Recently, I saw this video showing a proof of the Gaussian integral, set to DNCE's Cake By The Ocean. It's pretty slick—I recommend watching with sound on. This inspired me to create a blogpost explaining what's being shown here.
We start with the Gaussian integral:
It's called the Gaussian integral because it's the integral of the Gaussian function, f(x)=e−x2. This function is pretty important, and shows up in a ton of different domains like physics, statistics, and signal processing. You're probably familiar with its graph:
This function has an interesting property: while the indefinite integral of f(x) cannot be written using elementary functions, the definite integral over (−∞,∞)can be solved analytically. This is what we will be exploring today.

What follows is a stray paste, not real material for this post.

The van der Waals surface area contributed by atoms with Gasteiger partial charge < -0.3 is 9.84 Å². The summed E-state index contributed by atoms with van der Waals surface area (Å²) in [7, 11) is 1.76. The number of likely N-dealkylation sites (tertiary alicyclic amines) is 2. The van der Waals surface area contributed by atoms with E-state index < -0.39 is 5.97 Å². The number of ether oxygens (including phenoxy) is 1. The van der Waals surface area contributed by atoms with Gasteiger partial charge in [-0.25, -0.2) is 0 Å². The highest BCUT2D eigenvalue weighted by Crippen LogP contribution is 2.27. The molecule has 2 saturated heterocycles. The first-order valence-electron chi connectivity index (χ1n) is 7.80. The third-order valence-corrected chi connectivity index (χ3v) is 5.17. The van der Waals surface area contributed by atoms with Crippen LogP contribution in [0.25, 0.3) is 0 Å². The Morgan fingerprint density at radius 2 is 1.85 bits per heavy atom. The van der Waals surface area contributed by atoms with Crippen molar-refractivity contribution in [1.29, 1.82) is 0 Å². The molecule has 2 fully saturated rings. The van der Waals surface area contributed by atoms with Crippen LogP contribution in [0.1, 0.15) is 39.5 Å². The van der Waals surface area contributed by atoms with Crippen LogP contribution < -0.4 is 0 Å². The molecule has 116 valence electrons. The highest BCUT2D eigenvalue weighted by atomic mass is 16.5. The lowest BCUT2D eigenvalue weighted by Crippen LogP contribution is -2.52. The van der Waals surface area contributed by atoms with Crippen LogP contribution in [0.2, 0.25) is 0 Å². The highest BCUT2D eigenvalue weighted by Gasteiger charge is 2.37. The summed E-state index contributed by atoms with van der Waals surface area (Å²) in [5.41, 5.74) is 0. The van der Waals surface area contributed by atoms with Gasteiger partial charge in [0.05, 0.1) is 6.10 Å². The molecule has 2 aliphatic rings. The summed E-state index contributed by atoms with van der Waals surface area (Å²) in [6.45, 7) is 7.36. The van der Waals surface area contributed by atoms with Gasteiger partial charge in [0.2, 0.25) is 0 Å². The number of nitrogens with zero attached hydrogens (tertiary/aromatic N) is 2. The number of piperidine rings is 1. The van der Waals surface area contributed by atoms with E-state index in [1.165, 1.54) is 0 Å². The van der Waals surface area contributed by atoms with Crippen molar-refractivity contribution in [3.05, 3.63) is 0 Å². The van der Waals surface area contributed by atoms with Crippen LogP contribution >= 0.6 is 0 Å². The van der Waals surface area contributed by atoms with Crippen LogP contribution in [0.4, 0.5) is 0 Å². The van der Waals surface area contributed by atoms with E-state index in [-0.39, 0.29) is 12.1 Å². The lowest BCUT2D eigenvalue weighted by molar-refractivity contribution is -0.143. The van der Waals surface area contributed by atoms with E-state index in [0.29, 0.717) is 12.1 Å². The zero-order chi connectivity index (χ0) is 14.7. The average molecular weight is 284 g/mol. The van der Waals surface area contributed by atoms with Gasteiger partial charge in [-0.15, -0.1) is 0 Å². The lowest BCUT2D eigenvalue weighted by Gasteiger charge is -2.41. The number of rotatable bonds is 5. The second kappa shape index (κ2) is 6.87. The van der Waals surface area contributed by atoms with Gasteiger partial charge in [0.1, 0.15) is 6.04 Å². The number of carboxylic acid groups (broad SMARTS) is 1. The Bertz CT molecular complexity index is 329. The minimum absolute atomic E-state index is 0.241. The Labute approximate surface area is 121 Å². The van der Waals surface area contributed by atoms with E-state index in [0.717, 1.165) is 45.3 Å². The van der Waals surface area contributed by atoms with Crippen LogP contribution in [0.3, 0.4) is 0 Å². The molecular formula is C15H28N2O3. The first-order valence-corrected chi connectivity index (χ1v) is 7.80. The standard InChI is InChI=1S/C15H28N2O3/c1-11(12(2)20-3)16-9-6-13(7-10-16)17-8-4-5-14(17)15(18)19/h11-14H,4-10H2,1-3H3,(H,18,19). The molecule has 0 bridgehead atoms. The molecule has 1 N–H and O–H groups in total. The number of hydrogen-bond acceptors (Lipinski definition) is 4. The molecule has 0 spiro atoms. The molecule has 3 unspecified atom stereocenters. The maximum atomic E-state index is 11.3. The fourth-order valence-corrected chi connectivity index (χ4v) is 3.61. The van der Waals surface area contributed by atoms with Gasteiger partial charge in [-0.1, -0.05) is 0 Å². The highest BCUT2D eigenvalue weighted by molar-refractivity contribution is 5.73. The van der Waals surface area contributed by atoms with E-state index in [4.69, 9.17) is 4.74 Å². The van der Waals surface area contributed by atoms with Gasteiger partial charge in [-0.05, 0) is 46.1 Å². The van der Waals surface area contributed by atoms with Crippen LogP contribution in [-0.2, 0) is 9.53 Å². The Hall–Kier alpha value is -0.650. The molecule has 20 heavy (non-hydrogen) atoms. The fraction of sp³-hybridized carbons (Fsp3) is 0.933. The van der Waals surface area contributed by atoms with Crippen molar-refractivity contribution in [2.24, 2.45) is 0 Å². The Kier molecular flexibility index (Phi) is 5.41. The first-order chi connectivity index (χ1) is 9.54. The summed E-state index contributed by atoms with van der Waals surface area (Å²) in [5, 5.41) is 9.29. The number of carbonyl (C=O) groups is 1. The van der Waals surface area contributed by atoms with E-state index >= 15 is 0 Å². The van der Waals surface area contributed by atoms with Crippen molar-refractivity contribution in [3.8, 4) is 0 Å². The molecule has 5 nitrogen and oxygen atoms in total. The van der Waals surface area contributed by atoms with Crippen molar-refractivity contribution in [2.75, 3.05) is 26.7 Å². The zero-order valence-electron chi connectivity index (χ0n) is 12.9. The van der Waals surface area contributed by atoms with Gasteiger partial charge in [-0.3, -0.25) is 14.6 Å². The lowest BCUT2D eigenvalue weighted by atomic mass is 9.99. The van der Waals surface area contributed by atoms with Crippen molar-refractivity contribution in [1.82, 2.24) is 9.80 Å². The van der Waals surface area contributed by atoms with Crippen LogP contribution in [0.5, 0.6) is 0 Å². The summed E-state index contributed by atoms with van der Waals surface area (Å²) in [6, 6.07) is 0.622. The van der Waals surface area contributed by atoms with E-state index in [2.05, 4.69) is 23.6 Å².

The video starts by equating the integral to
This allows us to rewrite the expression as an integral of two variables:
∫−∞+∞e−x2 converges, so we can treat this as a case of an integral multiplied by a constant with respect to y. Thus, we have
e−y2 does not vary with respect to x, so we can move it into the inner integral, yielding
That x2+y2 tips us off that the next step will be to convert the integral to polar coordinates. To do so, we replace x and y with ρcosθ and ρsinθ, and our bounds of integration become ρ∈[0,∞) and θ∈[0,2π]